The way it works is local nonprofit organizations are invited to participate at the Mitzvah Mall and then chosen on a first-come/first-serve basis. Each organization is provided with a table for staff who present their organization. Those attending make contributions to any organization present in someone’s name. That person receives an elegant gift card noting the gift has been given in their name. The conversations I’ve had with nonprofit representatives at past events have helped gain a better understanding of their mission.

According to Penny Goldstein, organizer of Mitzvah Mall, the non-profits represented will include Alaska Botanical Garden, AK Child & Family, Alaska Innocence Project, Alaska WildBird Rehabilitation Center, American Diabetes Association, Anchorage Project Access, Bean’s Café/Children’s Lunchbox, Catholic Social Services, Equine Assisted Therapy of Alaska, FISH (Fellowship In Serving Humanity), Friends of the Library, Helping Hands for Nepal, Joy Greisen Jewish Education Center, Lemong’o Project, Malawi Children’s Village, Parachutes Teen Club and Resource Center, Pedals for Africa, Turnagain Community Arts Alliance, United Jewish Communities Alaska and Victims for Justice.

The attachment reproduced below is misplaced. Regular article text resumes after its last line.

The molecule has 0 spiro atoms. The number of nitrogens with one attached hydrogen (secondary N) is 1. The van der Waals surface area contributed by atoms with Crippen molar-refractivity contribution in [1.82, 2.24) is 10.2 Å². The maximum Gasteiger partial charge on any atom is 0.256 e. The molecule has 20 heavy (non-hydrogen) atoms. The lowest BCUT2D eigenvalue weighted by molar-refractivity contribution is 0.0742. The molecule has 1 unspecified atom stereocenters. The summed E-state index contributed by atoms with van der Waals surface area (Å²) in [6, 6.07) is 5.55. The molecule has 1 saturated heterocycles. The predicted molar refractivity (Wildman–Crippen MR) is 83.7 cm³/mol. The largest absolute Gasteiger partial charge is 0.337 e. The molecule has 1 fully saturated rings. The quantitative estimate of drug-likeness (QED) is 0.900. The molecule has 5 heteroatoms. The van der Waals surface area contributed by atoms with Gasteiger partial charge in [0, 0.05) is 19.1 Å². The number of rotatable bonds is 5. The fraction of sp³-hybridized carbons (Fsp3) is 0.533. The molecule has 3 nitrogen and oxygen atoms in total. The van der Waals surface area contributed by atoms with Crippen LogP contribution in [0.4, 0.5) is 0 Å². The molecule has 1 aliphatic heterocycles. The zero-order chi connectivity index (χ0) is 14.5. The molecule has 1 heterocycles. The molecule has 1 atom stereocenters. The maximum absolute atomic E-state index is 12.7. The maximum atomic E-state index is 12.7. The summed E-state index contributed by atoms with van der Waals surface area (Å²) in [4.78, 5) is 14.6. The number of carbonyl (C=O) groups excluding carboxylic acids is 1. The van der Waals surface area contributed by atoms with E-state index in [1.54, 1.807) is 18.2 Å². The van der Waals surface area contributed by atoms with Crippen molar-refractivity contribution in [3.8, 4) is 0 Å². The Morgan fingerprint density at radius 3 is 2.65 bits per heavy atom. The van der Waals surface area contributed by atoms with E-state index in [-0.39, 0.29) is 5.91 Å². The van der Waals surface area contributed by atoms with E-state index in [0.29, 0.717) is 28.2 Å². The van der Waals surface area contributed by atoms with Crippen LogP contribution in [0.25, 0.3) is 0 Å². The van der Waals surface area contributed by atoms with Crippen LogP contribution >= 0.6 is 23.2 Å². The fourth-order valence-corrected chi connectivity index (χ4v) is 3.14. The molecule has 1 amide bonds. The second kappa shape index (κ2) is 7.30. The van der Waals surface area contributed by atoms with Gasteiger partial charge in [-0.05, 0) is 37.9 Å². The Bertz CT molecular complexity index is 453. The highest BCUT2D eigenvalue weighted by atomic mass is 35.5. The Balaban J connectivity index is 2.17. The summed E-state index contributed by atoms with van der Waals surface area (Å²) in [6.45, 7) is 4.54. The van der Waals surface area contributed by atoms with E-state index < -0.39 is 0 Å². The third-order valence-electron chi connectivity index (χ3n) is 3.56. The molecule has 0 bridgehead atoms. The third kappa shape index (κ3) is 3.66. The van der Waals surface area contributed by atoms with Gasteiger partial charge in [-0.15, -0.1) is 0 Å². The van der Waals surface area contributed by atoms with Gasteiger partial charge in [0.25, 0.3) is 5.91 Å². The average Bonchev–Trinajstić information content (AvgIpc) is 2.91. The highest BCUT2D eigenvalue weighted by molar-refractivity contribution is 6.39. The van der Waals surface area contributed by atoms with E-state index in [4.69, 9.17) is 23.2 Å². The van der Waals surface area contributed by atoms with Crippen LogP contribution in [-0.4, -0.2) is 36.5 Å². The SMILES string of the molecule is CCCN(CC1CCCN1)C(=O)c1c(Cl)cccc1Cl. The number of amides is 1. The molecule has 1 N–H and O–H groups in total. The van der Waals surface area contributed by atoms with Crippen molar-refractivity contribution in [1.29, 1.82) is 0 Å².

“If you want to send someone a present,” Goldstein says, “and are tired of the materialism or just can’t figure out a good present, here is your remedy. We have calligraphers to fill out lovely cards that you can send in lieu of, or with, other presents. It is a fun event. We have birds (two owls and a sandhill crane, plus a therapy dog) as well as human representatives of those agencies. We also have music!”